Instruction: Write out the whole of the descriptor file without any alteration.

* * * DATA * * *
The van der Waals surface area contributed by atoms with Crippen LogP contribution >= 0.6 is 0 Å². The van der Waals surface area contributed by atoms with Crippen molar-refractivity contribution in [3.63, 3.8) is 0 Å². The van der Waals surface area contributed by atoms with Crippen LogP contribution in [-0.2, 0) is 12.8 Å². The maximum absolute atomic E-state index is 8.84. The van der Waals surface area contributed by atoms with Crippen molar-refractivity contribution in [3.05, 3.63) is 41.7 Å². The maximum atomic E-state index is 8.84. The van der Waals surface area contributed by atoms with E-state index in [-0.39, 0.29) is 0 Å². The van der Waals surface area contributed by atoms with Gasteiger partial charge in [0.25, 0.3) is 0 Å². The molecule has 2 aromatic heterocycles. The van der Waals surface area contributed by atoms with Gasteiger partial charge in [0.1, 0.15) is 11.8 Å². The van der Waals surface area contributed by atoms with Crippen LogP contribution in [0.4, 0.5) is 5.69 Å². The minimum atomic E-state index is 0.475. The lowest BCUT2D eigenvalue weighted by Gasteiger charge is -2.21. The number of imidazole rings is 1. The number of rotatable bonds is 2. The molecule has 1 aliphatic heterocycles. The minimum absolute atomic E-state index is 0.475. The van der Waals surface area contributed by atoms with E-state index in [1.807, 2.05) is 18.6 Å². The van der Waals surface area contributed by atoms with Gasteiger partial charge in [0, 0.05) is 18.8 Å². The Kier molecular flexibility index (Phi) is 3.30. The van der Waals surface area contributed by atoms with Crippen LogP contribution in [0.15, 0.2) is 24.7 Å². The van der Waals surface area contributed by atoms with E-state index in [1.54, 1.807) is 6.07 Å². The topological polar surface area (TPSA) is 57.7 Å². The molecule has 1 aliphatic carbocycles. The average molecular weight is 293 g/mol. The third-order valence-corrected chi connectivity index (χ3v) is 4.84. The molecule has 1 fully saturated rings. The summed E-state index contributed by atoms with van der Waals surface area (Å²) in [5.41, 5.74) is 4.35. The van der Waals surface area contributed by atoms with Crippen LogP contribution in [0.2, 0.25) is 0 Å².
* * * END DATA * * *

The van der Waals surface area contributed by atoms with Crippen LogP contribution >= 0.6 is 0 Å². The van der Waals surface area contributed by atoms with Crippen molar-refractivity contribution in [3.63, 3.8) is 0 Å². The van der Waals surface area contributed by atoms with Crippen LogP contribution in [-0.2, 0) is 12.8 Å². The maximum absolute atomic E-state index is 8.84. The van der Waals surface area contributed by atoms with Crippen molar-refractivity contribution in [3.05, 3.63) is 41.7 Å². The maximum atomic E-state index is 8.84. The van der Waals surface area contributed by atoms with E-state index in [-0.39, 0.29) is 0 Å². The van der Waals surface area contributed by atoms with Gasteiger partial charge in [0.25, 0.3) is 0 Å². The molecule has 2 aromatic heterocycles. The van der Waals surface area contributed by atoms with Gasteiger partial charge in [0.1, 0.15) is 11.8 Å². The van der Waals surface area contributed by atoms with Crippen LogP contribution in [0.4, 0.5) is 5.69 Å². The minimum atomic E-state index is 0.475. The lowest BCUT2D eigenvalue weighted by Gasteiger charge is -2.21. The number of imidazole rings is 1. The number of rotatable bonds is 2. The molecule has 1 aliphatic heterocycles. The minimum absolute atomic E-state index is 0.475. The van der Waals surface area contributed by atoms with E-state index in [1.807, 2.05) is 18.6 Å². The van der Waals surface area contributed by atoms with Gasteiger partial charge in [0, 0.05) is 18.8 Å². The Kier molecular flexibility index (Phi) is 3.30. The van der Waals surface area contributed by atoms with Crippen LogP contribution in [0.15, 0.2) is 24.7 Å². The van der Waals surface area contributed by atoms with E-state index in [1.54, 1.807) is 6.07 Å². The topological polar surface area (TPSA) is 57.7 Å². The molecule has 1 aliphatic carbocycles. The average molecular weight is 293 g/mol. The third-order valence-corrected chi connectivity index (χ3v) is 4.84. The molecule has 1 fully saturated rings. The summed E-state index contributed by atoms with van der Waals surface area (Å²) in [5.41, 5.74) is 4.35. The van der Waals surface area contributed by atoms with Crippen LogP contribution in [0.2, 0.25) is 0 Å².